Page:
On First Looking Into Chapman's Homer
You've probably heard the cheesy saying: "Life isn't about how many breaths you take, it's about how many moments take your breath away." (What? We warned you it was cheesy.) Still, there is some truth to it; we measure our lives by the moments we are struck stupid by something so beautiful or amazing that we can only stand and drool. In "On First Looking into Chapman's Homer," that moment for Keats is "hearing" (more likely, reading) Chapman's translation. Something about the language and the imagery just floors him, and he knows he will never be the same. (Thankfully, he was able to churn out a poem with a much lower cheese factor.)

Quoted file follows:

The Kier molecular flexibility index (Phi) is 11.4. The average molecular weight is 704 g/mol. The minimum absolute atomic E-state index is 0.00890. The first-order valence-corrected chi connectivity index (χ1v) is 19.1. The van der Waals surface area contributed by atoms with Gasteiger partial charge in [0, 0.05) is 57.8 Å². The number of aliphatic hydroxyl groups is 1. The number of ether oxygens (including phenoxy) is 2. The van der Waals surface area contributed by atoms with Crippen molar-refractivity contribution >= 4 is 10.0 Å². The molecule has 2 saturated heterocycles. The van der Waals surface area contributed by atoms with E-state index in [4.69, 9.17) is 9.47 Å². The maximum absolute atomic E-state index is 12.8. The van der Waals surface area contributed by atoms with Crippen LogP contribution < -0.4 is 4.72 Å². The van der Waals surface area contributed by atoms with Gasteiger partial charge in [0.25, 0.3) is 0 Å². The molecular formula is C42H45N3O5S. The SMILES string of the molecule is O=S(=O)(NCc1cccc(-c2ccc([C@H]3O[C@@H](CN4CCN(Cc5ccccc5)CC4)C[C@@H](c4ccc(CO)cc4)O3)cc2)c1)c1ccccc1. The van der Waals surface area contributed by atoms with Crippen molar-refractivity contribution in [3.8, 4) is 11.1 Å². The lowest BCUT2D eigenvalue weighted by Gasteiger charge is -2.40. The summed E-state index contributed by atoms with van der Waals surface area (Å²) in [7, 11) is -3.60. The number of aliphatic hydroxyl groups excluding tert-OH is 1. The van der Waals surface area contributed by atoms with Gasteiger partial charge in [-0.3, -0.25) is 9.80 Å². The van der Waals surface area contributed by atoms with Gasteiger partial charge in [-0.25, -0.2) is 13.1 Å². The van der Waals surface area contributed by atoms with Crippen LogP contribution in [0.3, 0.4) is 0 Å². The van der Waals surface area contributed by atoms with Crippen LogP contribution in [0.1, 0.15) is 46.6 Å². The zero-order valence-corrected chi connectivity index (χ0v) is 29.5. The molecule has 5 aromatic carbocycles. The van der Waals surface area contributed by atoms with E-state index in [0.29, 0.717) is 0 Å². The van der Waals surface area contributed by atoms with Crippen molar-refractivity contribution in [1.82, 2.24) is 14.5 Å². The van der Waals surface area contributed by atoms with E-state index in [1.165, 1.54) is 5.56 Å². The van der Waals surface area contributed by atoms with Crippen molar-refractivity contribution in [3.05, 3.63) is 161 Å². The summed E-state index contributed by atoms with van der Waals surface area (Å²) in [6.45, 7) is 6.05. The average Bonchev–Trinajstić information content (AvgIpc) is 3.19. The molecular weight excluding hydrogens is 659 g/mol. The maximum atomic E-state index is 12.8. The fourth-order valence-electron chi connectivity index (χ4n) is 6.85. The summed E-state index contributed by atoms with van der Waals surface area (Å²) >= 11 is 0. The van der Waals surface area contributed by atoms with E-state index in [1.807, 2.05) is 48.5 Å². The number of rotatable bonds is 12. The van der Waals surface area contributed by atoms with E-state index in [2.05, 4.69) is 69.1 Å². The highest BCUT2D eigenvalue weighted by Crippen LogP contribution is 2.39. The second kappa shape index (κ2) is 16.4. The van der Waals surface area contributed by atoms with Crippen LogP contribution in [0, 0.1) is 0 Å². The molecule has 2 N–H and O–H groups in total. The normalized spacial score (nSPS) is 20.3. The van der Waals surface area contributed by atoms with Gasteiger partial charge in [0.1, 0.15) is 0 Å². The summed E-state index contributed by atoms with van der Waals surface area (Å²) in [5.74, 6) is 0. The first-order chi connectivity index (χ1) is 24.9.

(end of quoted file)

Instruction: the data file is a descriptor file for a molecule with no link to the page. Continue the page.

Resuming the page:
Questions About Awe and Amazement
- Look at the long list of the speaker's experience before Chapman's Homer. How would you describe his attitude toward that experience?
- What do you think it was about Chapman's poetry that struck Keats as so incredible?
- Keats uses the metaphor of an astronomer discovering a new planet and an explorer discovering an ocean to convey his awe. What other metaphors can you think of for that feeling?
- Is there anywhere in the poem where you see Keats wanting others to be in awe of him, the way that he is in awe of Chapman? If so, where do you see them?
Chew on This
Hang on a second, Keats ol' buddy. Awe and amazement are completely personal and subjective—what totally floors one person might not affect anyone else as forcefully.
Keats feels that it is the artist's job to take those moments of awe and recreate them for others in their work. Now try putting that on your resume.